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Rehabilitative device bridges the gap between stroke victims' brains and hands

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December 3, 2013

A test subject, wired up to the brain control interface

A test subject, wired up to the brain control interface

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We've recently seen rehabilitative systems in which stroke victims use their thoughts either to move animated images of their paralyzed limbs, or to activate robotic devices that guide their limbs through the desired movements. Scientists at the University of Wisconsin-Madison, however, have just announced an alternative approach. Their device acts as an intermediary between the brain and a non-responsive hand, receiving signals from the one and transmitting them to the other.

Known as the Closed-Loop Neural Activity-Triggered Stroke Rehabilitation Device, it consists of two established technologies. The first of those is a brain control interface (BCI), which interprets electrical signals from the brain and uses them to control an external device – we've seen BCIs used before, to control robotic arms. In this case, though, it activates a functional electrical stimulation (FES) system that's attached to the paralyzed hand.

When a patient thinks of tapping their fingers, the BCI reads and recognizes those signals, passes them along to the FES, and it causes the hand to move as desired. The idea is that by repeatedly moving their hand in this fashion, patients will rebuild the neural pathways that previously allowed them to do so unaided.

In a test of the device, eight patients tried it out, all of whom had lost at least partial use of one hand due to stroke. Each one of them took part in 9 to 15 sessions with the device over three to six weeks, each session lasting from two to three hours. Before, during and after the trial, they were evaluated using functional magnetic resonance imaging (fMRI) and diffusion tensor imaging (DTI), the latter of which "reveals the integrity of fibers within the white matter that connects the brain's functional areas."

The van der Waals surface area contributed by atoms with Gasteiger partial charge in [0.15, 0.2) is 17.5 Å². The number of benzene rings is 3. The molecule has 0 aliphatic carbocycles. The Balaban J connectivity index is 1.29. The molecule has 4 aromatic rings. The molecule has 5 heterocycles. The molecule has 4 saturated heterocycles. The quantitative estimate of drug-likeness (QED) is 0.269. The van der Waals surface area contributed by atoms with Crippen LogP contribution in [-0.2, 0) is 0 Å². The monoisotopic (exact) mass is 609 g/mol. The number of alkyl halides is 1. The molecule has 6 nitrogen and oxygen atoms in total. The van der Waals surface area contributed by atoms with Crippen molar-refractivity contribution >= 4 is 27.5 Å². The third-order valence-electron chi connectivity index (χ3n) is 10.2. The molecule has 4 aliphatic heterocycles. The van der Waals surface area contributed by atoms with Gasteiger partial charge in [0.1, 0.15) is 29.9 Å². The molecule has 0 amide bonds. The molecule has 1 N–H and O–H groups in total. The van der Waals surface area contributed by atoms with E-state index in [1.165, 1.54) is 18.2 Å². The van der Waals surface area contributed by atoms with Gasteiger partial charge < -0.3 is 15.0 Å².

Subjects' brain activation patterns, before and after four to six weeks of using the devic...

Although there was some variation depending on the severity of each person's stroke, overall the fMRI indicated that the sessions resulted in a reorganization of the parts of the brain involved in motor function, while the DTI showed a strengthening of fibers. In practical terms, patients experienced an improvement in motor function, and reported an improvement in their ability to perform daily activities.

"Our hope is that this device not only shortens rehabilitation time for stroke patients, but also that it brings a higher level of recovery than is achievable with the current standard of care," says Dr. Vivek Prabhakaran, who co-led the research with Dr. Justin Williams.

Source: Radiological Society of North America

About the Author
Ben Coxworth An experienced freelance writer, videographer and television producer, Ben's interest in all forms of innovation is particularly fanatical when it comes to human-powered transportation, film-making gear, environmentally-friendly technologies and anything that's designed to go underwater. He lives in Edmonton, Alberta, where he spends a lot of time going over the handlebars of his mountain bike, hanging out in off-leash parks, and wishing the Pacific Ocean wasn't so far away.   All articles by Ben Coxworth
1 Comment

My father had a stroke about 10 years ago whuch left his right arm almost completely paralysed from the elbow down (and also limited at the shoulder). While I am amazed how far he came with his speech and general cognition considering the severity of his stroke, I always hoped that he could somhow get on such a program for his hand. Is this possible? I hear of so many of these programs, but none seem to exist here in Australia.

Simon Sammut
4th December, 2013 @ 08:12 pm PST
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